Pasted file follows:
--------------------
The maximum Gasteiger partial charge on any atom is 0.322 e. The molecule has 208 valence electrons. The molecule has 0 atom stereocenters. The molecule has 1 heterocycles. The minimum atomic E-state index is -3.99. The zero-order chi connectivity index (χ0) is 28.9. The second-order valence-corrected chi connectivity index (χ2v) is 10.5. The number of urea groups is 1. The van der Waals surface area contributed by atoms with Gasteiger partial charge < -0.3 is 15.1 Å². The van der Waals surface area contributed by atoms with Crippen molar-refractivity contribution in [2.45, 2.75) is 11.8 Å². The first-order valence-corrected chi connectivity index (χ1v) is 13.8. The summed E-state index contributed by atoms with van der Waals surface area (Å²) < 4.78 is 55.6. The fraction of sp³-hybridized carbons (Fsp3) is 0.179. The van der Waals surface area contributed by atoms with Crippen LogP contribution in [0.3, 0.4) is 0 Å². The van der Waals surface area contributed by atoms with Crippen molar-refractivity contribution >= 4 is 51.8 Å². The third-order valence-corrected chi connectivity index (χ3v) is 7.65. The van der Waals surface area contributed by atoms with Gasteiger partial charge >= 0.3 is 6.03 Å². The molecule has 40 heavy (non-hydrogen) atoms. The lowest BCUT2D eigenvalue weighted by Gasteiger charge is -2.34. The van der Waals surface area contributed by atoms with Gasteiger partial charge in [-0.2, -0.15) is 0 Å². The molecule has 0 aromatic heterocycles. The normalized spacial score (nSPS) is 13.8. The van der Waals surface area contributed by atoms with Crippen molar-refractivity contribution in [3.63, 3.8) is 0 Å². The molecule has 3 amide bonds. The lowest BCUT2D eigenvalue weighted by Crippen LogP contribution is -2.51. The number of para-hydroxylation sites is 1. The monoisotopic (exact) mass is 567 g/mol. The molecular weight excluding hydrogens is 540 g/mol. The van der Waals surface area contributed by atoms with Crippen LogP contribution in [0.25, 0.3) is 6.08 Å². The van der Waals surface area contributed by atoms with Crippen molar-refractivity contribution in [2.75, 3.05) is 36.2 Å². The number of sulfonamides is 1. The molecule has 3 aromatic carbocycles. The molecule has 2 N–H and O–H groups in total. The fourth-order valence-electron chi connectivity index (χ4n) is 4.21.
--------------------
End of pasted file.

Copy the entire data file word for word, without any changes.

The maximum Gasteiger partial charge on any atom is 0.322 e. The molecule has 208 valence electrons. The molecule has 0 atom stereocenters. The molecule has 1 heterocycles. The minimum atomic E-state index is -3.99. The zero-order chi connectivity index (χ0) is 28.9. The second-order valence-corrected chi connectivity index (χ2v) is 10.5. The number of urea groups is 1. The van der Waals surface area contributed by atoms with Gasteiger partial charge < -0.3 is 15.1 Å². The van der Waals surface area contributed by atoms with Crippen molar-refractivity contribution in [2.45, 2.75) is 11.8 Å². The first-order valence-corrected chi connectivity index (χ1v) is 13.8. The summed E-state index contributed by atoms with van der Waals surface area (Å²) < 4.78 is 55.6. The fraction of sp³-hybridized carbons (Fsp3) is 0.179. The van der Waals surface area contributed by atoms with Crippen LogP contribution in [0.3, 0.4) is 0 Å². The van der Waals surface area contributed by atoms with Crippen molar-refractivity contribution >= 4 is 51.8 Å². The third-order valence-corrected chi connectivity index (χ3v) is 7.65. The van der Waals surface area contributed by atoms with Gasteiger partial charge >= 0.3 is 6.03 Å². The molecule has 40 heavy (non-hydrogen) atoms. The lowest BCUT2D eigenvalue weighted by Gasteiger charge is -2.34. The van der Waals surface area contributed by atoms with Gasteiger partial charge in [-0.2, -0.15) is 0 Å². The molecule has 0 aromatic heterocycles. The normalized spacial score (nSPS) is 13.8. The van der Waals surface area contributed by atoms with Crippen molar-refractivity contribution in [3.63, 3.8) is 0 Å². The molecule has 3 amide bonds. The lowest BCUT2D eigenvalue weighted by Crippen LogP contribution is -2.51. The number of para-hydroxylation sites is 1. The monoisotopic (exact) mass is 567 g/mol. The molecular weight excluding hydrogens is 540 g/mol. The van der Waals surface area contributed by atoms with Crippen LogP contribution in [0.25, 0.3) is 6.08 Å². The van der Waals surface area contributed by atoms with Crippen molar-refractivity contribution in [2.75, 3.05) is 36.2 Å². The number of sulfonamides is 1. The molecule has 3 aromatic carbocycles. The molecule has 2 N–H and O–H groups in total. The fourth-order valence-electron chi connectivity index (χ4n) is 4.21.